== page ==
Will Muschamp isn't much for telling people what they want to hear. He added a new line to that part of his resume on Wednesday, sticking by embattled starting quarterback Jeff Driskel in a bye-week meeting with media amid cries for him to be replaced by freshman Treon Harris.
The torch and pitchfork social media mob taking aim at Driskel will not get the quarterback switch it’s screaming for. Driskel did not play well at Alabama, going just 9-for-28 for 93 yards, a touchdown and two interceptions. Muschamp, though, said he’s sticking with his fourth-year junior -- rather than turning to true freshman Treon Harris -- with the understanding and acknowledgement Driskel has to play better.
"I think he’d be the first person to tell you that," Muschamp said, adding Driskel probably had four or five forced throws that should have been safety-valve check-downs, missed receivers on some deep balls for the second straight game, and also was hurt by some drops. "But Jeff needs to play better, he understands that. He certainly forced some things that we can’t afford to do, and especially the two interceptions."
But Muschamp did hint at a larger role for Harris going forward.
"He continues to improve and continues to do some nice things," said Muschamp, adding the plan for Harris, game to game, is to get him ready for opportunities. "We’d like to have him get some snaps, depending on the situation in the game. But he had a good [practice] day Tuesday, I’m very pleased with some things he did. But Jeff gives us the best opportunity to win right now."
Florida's stuck between a rock and a hard place, with fans absolutely fed up with Driskel's inefficiency as a passer — and, I suspect, primarily blaming him and Muschamp for 13 frustrating months of football — and Muschamp's belief in Driskel's chances of piloting Florida to victory. But, despite popular outcry for starting a true freshman who has thrown two passes and played just 16 snaps as a college quarterback, Florida now faces a series of must-win games in its SEC schedule: The coming three-game stretch that features a road trip to Tennessee followed by home contests against LSU and Missouri will likely either reinstall Florida as a contender in the SEC East or send the Gators into a tailspin that would cost Muschamp his job.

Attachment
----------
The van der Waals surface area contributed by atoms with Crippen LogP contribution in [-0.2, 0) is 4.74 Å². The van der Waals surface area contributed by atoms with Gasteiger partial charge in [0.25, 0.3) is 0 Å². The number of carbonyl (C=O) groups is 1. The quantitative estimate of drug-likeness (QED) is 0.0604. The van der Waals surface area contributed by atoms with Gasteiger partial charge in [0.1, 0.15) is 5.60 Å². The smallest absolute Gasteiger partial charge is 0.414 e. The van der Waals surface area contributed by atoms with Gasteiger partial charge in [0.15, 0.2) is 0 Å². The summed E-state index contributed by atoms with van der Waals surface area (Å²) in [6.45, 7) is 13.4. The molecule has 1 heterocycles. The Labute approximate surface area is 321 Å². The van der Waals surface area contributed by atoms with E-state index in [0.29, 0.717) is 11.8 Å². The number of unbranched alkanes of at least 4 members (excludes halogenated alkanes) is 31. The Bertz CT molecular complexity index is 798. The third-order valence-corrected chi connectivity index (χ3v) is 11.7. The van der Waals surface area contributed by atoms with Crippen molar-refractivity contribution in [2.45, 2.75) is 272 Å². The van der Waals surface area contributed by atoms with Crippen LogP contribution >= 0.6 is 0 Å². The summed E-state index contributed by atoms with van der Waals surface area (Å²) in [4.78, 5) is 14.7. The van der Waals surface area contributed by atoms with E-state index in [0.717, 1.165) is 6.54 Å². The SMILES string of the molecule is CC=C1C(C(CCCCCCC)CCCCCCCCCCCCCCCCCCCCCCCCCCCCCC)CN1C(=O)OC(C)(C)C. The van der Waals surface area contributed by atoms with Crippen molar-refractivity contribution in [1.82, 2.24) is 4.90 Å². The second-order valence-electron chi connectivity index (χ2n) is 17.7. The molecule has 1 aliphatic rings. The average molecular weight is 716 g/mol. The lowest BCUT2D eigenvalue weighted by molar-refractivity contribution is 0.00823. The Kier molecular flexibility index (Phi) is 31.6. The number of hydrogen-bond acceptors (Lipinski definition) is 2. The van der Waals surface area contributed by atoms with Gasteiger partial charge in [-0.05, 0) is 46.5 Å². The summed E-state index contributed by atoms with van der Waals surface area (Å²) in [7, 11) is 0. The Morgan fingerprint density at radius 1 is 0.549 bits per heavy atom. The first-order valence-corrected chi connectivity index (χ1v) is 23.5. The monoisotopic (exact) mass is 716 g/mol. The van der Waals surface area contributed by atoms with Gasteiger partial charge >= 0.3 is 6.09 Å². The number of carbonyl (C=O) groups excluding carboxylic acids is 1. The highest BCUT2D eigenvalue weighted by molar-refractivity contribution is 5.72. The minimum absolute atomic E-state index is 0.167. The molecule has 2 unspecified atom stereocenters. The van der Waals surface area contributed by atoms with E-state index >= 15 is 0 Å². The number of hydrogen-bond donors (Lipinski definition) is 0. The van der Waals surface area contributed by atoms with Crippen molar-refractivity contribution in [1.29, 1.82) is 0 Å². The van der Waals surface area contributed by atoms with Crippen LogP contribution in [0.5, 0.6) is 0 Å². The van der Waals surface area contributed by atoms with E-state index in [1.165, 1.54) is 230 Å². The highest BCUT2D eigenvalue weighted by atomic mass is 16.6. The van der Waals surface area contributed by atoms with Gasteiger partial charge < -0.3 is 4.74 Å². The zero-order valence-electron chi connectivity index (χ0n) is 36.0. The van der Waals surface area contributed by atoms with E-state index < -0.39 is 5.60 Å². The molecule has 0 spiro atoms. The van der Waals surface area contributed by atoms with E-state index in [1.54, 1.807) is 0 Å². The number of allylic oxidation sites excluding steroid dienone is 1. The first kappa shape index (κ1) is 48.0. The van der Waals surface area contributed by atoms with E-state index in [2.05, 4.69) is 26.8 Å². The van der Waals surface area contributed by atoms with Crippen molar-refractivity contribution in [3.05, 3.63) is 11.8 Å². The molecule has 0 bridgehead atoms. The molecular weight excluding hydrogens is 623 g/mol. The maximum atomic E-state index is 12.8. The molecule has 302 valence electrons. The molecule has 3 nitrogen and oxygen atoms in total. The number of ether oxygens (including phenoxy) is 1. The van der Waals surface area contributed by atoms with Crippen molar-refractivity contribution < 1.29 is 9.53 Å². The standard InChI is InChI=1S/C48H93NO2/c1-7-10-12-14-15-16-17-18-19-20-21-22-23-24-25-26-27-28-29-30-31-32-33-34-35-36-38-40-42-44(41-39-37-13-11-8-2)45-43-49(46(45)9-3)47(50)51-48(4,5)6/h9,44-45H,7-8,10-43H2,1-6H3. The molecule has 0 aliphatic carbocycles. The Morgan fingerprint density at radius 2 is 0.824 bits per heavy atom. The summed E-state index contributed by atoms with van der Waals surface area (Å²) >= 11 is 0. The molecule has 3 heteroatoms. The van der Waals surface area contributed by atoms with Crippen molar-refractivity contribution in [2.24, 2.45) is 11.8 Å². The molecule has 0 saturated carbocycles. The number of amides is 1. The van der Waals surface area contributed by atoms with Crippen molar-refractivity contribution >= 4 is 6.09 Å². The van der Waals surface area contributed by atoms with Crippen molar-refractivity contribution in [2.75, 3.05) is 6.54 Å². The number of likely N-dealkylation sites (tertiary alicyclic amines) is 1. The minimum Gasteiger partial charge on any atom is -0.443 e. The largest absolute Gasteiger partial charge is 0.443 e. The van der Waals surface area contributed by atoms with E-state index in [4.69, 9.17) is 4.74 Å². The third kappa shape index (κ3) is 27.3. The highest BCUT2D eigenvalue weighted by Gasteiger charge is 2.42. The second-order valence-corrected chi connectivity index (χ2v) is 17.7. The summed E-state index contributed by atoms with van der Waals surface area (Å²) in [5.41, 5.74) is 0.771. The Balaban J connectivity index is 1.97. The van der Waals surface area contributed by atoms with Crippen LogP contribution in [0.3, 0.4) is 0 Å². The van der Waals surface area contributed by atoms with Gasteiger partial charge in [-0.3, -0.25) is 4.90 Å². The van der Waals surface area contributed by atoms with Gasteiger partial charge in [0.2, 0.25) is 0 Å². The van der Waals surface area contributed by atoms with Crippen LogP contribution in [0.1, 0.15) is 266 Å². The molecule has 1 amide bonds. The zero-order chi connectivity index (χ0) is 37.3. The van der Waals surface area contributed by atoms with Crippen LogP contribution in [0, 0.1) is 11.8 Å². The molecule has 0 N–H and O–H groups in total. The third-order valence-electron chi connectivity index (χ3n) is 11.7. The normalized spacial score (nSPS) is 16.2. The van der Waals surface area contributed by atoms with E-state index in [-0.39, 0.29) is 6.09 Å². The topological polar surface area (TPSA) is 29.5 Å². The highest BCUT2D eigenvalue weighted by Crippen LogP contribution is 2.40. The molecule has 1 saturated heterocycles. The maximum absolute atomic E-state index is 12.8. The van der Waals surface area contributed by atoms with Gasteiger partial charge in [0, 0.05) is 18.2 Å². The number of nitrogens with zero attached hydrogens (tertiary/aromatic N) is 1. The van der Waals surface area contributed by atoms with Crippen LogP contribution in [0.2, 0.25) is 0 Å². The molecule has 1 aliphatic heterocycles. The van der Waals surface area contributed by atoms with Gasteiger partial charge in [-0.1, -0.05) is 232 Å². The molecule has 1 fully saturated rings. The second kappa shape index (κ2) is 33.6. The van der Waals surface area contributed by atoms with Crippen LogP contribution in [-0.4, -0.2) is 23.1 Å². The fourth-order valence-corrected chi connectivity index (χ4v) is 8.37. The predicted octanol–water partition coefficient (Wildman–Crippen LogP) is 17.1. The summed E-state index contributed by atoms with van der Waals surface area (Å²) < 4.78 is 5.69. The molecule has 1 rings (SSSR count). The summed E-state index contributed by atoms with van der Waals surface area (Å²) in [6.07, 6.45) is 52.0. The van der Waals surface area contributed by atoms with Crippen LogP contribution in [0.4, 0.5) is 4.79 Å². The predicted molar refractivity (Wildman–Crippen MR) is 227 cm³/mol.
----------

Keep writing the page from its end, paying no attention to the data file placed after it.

I don't know that Muschamp's right about Driskel giving Florida a better chance to win than Harris, but I don't know that he's wrong, either — and the truth, if we're being honest, is that no one knows, because we don't yet know how Harris — or fellow freshman Will Grier, who slipped behind Harris late in fall camp, did not travel to Alabama because of back spasms, and seems likely to not be a factor at QB for Florida in 2014 — would respond to playing a full game, or a substantial part of one against a first-team defense. (Harris's stint on the field as more than a package player against Eastern Michigan came with a 50-point lead, you may recall.)
As fans, we're pretty sure we know Driskel's level of competence as a starter is low, and certainly have plenty of evidence to support that. But Harris's performance as a starter is an unknown quantity serving as a vessel for a brew of toxic resent and a little hope — and Florida's coaches, who are working off more information about both Driskel and Harris than is available to the public, are clearly more hesitant about prematurely sipping from that cup than the thirsty Gators fan base is.
In any case, the bright lights that typically shine on whomever suits up and plays quarterback for Florida have rarely been as well-calibrated to wilt the player they spotlight as they are at this moment.